Saturday morning I got up at dark thirty and headed out to western Oklahoma to Lake McMurtry to run the 12K portion of the Lake McMurtry Trail Run. They also had 25K and 50K events. The people who run these trail runs are hard core and they consider the 12K to be kind of like a fun run or something.
The Race Director, Trail Zombie got us all organized and everything with a few simple directions. Mainly don’t get lost and don’t cheat. TZ as we call him directs several races during the year, leads weekly runs on Turkey Mountain, volunteers a lot and has his own full time business. He is one of the world’s really nice guys.
And here is the start. I started out last place and stayed last place for a long time. 12K is about 7 miles and I finally passed a few at about mile four. I say a few because I think I finished 46th out of 50 or something like that.
The course was an out and back which means that we run back on the same trail we run out on. Plus the other races used this route as part of the route of their races. This means that people have to be aware of what is going on and let people pass by. I’ve run lots of trail races and I have never seen any conflict on the matter. People just pull off and let others pass and everything is cool. The whole ethic of trail racing is cool and laid back and that is why I like it. Don’t get me wrong, people run the race hard.
The race was almost entirely in the woods but we broke out into grassland just briefly a couple times.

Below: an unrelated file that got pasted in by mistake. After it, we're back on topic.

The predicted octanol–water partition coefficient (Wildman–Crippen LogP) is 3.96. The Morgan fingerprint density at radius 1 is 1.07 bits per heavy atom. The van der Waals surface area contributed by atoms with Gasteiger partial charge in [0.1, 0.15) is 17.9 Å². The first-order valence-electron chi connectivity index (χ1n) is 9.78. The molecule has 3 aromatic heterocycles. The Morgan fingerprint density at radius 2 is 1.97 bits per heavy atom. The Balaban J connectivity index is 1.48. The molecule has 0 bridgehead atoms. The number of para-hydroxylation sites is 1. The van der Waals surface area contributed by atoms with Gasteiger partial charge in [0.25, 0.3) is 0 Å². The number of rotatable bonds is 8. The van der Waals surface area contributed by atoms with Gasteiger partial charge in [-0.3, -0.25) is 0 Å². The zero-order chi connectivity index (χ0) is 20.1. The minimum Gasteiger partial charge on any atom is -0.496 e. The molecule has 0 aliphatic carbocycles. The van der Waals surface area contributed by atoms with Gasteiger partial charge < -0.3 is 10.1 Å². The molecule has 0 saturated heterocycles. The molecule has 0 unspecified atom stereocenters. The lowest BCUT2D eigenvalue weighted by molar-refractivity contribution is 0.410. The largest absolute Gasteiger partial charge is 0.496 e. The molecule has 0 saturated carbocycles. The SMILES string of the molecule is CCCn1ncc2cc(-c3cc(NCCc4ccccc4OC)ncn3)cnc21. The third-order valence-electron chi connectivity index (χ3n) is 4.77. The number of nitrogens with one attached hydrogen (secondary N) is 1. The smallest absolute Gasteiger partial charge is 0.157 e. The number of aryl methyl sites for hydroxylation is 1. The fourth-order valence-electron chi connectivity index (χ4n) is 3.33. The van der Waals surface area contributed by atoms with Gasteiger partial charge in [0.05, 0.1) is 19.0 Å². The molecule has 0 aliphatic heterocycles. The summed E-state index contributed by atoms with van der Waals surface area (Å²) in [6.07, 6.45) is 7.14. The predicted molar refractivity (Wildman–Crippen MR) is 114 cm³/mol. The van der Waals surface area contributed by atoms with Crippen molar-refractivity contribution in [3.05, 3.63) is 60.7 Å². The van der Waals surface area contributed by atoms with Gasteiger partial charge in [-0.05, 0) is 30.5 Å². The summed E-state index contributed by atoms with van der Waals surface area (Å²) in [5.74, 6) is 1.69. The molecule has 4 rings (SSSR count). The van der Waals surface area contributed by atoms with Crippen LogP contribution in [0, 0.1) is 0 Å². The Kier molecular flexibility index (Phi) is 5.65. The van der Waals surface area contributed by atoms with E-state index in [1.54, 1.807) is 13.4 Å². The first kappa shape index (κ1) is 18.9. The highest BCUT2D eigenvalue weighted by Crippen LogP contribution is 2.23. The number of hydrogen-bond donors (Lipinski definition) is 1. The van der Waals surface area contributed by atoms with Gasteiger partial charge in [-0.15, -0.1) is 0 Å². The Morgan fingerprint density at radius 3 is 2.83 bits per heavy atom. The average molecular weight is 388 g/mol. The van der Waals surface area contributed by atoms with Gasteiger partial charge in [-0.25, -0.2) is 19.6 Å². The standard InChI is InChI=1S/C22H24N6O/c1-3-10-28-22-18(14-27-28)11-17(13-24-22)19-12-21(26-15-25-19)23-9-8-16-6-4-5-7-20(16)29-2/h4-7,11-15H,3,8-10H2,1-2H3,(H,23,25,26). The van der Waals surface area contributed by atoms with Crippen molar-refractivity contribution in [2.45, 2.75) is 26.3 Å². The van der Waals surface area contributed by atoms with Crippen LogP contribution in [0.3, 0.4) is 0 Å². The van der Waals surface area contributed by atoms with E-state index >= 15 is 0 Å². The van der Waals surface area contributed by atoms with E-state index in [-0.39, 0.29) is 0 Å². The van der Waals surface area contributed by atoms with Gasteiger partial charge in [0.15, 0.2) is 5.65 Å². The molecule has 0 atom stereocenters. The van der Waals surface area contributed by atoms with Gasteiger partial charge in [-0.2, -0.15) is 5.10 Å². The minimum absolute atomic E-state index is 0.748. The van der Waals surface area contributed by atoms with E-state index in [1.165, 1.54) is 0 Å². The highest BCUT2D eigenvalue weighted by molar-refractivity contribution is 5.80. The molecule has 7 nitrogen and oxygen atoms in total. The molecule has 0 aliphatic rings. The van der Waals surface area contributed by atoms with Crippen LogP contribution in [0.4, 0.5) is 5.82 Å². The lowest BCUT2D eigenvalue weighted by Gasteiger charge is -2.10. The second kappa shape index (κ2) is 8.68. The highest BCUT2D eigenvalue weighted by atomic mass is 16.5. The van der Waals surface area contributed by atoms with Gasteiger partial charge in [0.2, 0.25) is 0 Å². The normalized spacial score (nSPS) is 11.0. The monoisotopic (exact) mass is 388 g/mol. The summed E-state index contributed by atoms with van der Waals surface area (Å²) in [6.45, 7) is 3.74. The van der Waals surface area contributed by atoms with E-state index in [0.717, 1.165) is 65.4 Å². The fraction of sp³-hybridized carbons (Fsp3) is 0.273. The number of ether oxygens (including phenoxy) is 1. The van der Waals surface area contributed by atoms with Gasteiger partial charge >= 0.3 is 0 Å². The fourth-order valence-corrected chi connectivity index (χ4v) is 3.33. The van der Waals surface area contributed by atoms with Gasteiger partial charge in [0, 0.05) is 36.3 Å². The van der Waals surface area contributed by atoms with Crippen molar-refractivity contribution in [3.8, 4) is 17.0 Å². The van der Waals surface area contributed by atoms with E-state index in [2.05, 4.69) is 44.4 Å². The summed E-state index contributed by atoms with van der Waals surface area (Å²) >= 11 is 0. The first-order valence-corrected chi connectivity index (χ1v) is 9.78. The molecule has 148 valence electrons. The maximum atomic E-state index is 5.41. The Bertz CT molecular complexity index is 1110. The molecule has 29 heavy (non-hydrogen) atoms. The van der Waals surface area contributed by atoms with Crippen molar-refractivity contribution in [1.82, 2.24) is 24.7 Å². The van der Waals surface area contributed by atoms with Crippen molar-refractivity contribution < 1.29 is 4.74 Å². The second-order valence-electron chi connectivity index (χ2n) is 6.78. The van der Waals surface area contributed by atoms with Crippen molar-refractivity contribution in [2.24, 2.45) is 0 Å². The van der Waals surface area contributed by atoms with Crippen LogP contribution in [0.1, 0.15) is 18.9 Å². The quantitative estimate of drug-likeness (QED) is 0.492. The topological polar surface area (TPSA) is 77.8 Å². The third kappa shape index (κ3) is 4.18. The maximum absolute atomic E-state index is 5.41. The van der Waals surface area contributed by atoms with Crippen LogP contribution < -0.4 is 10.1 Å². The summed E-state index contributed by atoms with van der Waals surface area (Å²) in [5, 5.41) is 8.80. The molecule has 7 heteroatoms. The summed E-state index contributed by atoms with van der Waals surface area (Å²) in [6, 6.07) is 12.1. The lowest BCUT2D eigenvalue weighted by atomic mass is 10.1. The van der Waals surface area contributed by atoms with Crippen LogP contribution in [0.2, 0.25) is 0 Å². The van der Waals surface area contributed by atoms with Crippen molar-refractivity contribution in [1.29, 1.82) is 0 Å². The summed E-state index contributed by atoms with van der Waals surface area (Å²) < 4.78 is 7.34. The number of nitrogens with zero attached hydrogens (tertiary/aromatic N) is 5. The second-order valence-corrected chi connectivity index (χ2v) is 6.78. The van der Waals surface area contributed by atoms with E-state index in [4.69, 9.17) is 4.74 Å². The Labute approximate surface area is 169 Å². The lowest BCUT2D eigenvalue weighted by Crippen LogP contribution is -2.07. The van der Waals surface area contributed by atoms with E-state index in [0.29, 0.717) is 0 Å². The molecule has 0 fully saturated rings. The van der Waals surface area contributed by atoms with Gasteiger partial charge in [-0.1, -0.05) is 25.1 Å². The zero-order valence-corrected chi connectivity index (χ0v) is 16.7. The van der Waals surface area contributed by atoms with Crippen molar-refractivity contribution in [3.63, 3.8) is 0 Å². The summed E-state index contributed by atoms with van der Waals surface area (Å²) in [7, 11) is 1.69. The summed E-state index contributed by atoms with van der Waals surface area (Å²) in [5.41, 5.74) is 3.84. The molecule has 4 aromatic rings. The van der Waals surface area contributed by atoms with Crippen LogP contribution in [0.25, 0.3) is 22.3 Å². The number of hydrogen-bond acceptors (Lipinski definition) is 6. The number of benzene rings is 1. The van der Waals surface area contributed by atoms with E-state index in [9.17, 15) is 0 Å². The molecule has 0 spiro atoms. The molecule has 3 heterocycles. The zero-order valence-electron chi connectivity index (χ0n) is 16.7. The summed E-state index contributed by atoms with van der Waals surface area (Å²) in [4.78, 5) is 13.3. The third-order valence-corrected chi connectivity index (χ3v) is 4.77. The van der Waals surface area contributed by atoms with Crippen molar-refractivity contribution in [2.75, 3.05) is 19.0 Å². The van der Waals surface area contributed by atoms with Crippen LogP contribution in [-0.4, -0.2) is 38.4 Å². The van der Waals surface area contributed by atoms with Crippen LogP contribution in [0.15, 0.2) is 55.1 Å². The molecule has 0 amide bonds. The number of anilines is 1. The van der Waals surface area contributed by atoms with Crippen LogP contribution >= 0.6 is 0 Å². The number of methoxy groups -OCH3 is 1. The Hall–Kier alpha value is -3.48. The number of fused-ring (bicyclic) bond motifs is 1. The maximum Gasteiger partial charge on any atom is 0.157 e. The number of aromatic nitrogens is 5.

And here is the beer stop. One stop but we hit it twice. How many races do you know provide craft beer at the water stops. I had a Coop Brewing DNR the second time, I forget what it was I had the first stop, but it was good.
And right close to the beer tent is the regular stuff, water, gatorade, pickle juice (yep, I’ve learned to have a shot of it when I can), baked potato quarters rolled in salt, bananas, cookies, nuts, m&ms. No wonder I can’t lose weight and no wonder I don’t finish any better than what I do.
I actually buckled down and ran the the last few miles to the finish and didn’t take any photographs. My average miles split was 13:30 which is not too impressive but is at least a minute faster than most trail runs I run in so I am pretty happy.
At the finish TZ told me where to find the “Leap of Doom.” It is a feature of the 25K and 50K races but they don’t let us 12K baby runners on it out of fear for our lives. But, I fortified my courage with a beer and headed out to check it out.
I could tell I was getting close. One thing about TZ is he is good at warning people. I couldn’t turn back even though I wanted to so I ventured on ahead.
And the warnings kept coming. But I was intrigued, I mean who doesn’t want to see the 72nd wonder of the world.
Here are the instructions. I don’t know how to breathe and scream at the same time, do you?
Of course I had to record the event for posterity. This is first attempt.
This is the second attempt. Do you like my shoes? Do you think I should put movie ambitions on hold for a while?
And so I survived the famous Leap of Doom. Well the other thing I needed to do was go find a geocache.
The nearest one was about a kilometer away so I walked to it. Turns out that the location was right on the the trails used in the other races. While I was looking for it several runners stopped and asked if I was okay.
I turned my Garmin watch on for the hike. I get amused at myself when I run on a geocaching hunt cause it shows me going around and around, and I did go around and around. I finally found it though.
And here is the location. I loved the old car. The amazing car geeks at Car Spotting Tulsa think it is a late 40’s Chevy. I love all the bullet holes. And yes I did find the cache.
So, I was done. Got a lot done over there in Lake McMurtry is what I think, ran a race, jumped the leap of doom a couple times and found a geocache and a neat car. So I gathered my stinky self up and drove back to Tulsa. On the way I stopped in the little oil field of Yale, Oklahoma and toured Jim Thorpe’s house. Fascinating story about the greatest athlete of all time who lived in a small town in Oklahoma. That will be on the next post.
Thanks for hanging with me all this way!